EAMMS | HMML
MARC, which stands for MAchine Readable Cataloguing, is an encoding format used for storing bibliographic data in a machine-readable form. It comprises a data structure and encoding procedure that implements the national and international standards Information Interchange Format (ANSI Z39.2) and Format for Information Exchange (ISO 2709). It is maintained by the MARC Standards Office at the Library of Congress and by MARBI, the MAchine-Readable Bibliographic Information Committee of the American Library Association. It is the encoding format most commonly used by libraries in North America, Great Britain, and Europe for the storage and retrieval of bibliographical information, as well as the exchange of this information with the major bibliographic databases OCLC (On-line Computer Library Catalogue) and RLIN (Research Libraries Information Network).
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The MARC Initiative has two objectives. The first is to review existing MARC encoding procedures and, within this framework, to adapt them as far as possible to the specialized techniques of medieval manuscript description. The second objective is to develop a set of cataloguing practices especially for these materials which will be compatible with Anglo-American Cataloguing Rules, 2nd ed. revised (AACR2R). The proposed cataloguing rules are entitled Descriptive Cataloguing of Ancient, Medieval, Renaissance, and Early-Modern Manuscripts (AMREMM). These rules provide item-level bibliographic control over both literary and archival manuscripts which owing to their special historical, artistic, or literary value require more precise and detailed identification and access than is provided for such materials in other cataloguing manuals. These rules accommodate a wider range of materials than just those produced in the Middle Ages, taking as their focus materials that are the products of a scribal mode of book production as opposed to those produced by printing by movable type.
The proposed MARC encoding procedures and cataloguing guidelines are currently being tested at the Vatican Film Library at Saint Louis University. Once these procedures and guidelines are approved, it is envisioned that records for these materials will be input by holding libraries into the OCLC and RLIN databases.
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NOVEMBER 1999: Announcing the availability of a draft text for a new set of manuscript cataloging standards, entitled DESCRIPTIVE CATALOGING OF ANCIENT, MEDIEVAL, RENAISSANCE, AND EARLY-MODERN MANUSCRIPTS (known more economically as AMREMM). These rules are intended as a supplement to AACR2 -- similar in scope to Descriptive Cataloging of Rare Books (DCRB) and Archives, Personal Papers, and Manuscripts (APPM) -- to allow creation of item-level MARC catalog records for pre-modern manuscript materials in library on-line public access catalogs as well as in the national bibliographic utilities OCLC or RLIN. A public hearing will be held to invite comment and discussion on these proposed cataloging rules at the midwinter meeting of the American Library Association in San Antonio, Texas, on Friday, January 14, 2000, from 8:00 to 10:00 PM. Scheduling and other information can also be found in the RBMS Newsletter. All are welcome to attend.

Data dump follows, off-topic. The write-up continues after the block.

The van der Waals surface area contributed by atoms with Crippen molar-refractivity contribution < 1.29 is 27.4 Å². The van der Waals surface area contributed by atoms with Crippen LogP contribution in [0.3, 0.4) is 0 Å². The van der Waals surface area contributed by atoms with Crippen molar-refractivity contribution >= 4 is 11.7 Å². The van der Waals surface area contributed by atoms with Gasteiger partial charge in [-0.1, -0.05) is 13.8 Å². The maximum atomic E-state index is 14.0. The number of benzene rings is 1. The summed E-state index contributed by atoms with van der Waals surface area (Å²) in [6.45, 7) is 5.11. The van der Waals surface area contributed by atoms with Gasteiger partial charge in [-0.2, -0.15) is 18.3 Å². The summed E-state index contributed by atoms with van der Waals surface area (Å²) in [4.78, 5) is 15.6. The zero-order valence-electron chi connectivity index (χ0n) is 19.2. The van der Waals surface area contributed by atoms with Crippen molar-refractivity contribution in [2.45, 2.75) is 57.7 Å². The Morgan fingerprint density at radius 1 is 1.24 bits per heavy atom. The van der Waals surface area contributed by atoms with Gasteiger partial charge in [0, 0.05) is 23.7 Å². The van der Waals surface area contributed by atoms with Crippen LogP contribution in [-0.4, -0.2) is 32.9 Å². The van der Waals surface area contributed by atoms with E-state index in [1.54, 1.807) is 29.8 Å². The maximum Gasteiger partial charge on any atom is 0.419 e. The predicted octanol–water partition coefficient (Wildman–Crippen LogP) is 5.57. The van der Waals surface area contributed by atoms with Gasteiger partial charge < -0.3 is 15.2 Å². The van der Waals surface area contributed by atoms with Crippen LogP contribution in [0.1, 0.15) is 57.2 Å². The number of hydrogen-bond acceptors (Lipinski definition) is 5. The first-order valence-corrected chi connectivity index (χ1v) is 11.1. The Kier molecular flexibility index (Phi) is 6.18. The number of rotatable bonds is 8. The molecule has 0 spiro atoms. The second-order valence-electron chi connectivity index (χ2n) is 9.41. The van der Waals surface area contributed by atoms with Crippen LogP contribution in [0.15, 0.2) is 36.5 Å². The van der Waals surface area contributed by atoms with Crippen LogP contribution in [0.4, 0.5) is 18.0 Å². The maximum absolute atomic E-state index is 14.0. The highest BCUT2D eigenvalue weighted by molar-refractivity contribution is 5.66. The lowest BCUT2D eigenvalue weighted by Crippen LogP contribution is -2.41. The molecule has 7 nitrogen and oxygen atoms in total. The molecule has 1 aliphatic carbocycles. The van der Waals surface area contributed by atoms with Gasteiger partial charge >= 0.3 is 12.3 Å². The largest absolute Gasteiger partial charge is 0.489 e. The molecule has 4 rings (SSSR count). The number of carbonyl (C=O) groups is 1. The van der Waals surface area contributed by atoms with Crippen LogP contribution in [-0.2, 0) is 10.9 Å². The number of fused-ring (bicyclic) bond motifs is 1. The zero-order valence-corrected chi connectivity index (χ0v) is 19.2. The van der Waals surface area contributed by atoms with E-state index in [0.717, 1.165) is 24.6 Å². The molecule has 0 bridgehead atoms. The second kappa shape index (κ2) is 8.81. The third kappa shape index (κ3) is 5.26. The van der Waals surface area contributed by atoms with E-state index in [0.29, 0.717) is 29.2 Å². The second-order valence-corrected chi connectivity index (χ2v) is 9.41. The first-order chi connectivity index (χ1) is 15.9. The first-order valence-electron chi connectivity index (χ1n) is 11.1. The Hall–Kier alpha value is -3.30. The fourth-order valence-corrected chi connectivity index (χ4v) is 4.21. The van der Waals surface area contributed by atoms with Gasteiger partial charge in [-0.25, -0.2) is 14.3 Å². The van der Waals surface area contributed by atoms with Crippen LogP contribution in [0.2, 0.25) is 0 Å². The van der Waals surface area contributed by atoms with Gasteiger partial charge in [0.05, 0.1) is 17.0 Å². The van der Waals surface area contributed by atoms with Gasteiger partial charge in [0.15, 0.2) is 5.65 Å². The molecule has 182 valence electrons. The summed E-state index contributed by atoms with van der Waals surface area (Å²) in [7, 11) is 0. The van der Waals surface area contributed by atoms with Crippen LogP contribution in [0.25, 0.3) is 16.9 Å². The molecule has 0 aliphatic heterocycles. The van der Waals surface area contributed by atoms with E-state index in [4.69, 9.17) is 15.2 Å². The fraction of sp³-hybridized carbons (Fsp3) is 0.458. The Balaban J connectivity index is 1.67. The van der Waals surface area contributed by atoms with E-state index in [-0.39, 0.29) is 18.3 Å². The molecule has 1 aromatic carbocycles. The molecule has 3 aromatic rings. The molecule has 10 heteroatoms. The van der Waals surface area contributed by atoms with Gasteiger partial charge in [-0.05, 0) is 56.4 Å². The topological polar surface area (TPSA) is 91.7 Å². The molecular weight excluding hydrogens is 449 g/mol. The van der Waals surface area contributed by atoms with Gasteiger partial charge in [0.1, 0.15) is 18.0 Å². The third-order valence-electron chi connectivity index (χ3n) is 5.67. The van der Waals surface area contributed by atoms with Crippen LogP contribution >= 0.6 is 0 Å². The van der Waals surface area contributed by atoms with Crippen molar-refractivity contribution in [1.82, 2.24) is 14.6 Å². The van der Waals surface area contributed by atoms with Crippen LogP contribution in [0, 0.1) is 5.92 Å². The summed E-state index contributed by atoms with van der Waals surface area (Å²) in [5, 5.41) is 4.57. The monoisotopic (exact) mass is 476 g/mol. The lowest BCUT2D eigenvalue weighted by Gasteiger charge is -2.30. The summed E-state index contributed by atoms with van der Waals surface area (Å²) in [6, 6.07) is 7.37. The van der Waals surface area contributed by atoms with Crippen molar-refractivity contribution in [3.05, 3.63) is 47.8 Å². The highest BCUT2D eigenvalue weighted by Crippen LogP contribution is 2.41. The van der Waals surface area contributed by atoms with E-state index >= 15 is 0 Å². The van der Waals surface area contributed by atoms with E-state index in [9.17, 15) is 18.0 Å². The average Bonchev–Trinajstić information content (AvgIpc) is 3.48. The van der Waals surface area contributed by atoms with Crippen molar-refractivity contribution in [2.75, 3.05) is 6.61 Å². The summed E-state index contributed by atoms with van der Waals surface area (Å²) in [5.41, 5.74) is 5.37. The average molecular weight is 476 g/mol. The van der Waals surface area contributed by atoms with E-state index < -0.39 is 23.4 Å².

November 1998: Working versions of both the MARC encoding procedures and cataloguing rules are currently being reviewed by the EAMMS group in conjunction with a subcommittee of the Bibliographic Standards Committee of the Rare Books and Manuscripts Section of the Association of College and Research Libraries, which is a division of the American Library Association. Regular reports on the progress of the project are made at the Midwinter and Annual meetings of the American Library Association. A working draft was presented to the Bibliographic Standards Committee at the Midwinter meeting of the ALA in Philadelphia (29 January - 3 February 1999), and final approval is anticipated by the time of the Annual meeting of the ALA in New Orleans (24 June - 1 July 1999).
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The Vatican Film Library holds on microfilm approximately three-quarters of the Greek, Latin, and Western European vernacular manuscripts contained in the Vatican Library in Rome. Many of these manuscripts have already received detailed cataloguing in the Vatican's series of printed catalogues, but many others have not. The Vatican Film Library intends to provide summary cataloguing access to all of these materials through its own on-line catalogue and to submit these records to OCLC as well. Through the use of controlled subject access, uniform headings, and new catalogue records the wealth of the Vatican Library's manuscript collections will be made more readily accessible to researchers throughout the world.
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Content of page by Gregory A. Pass
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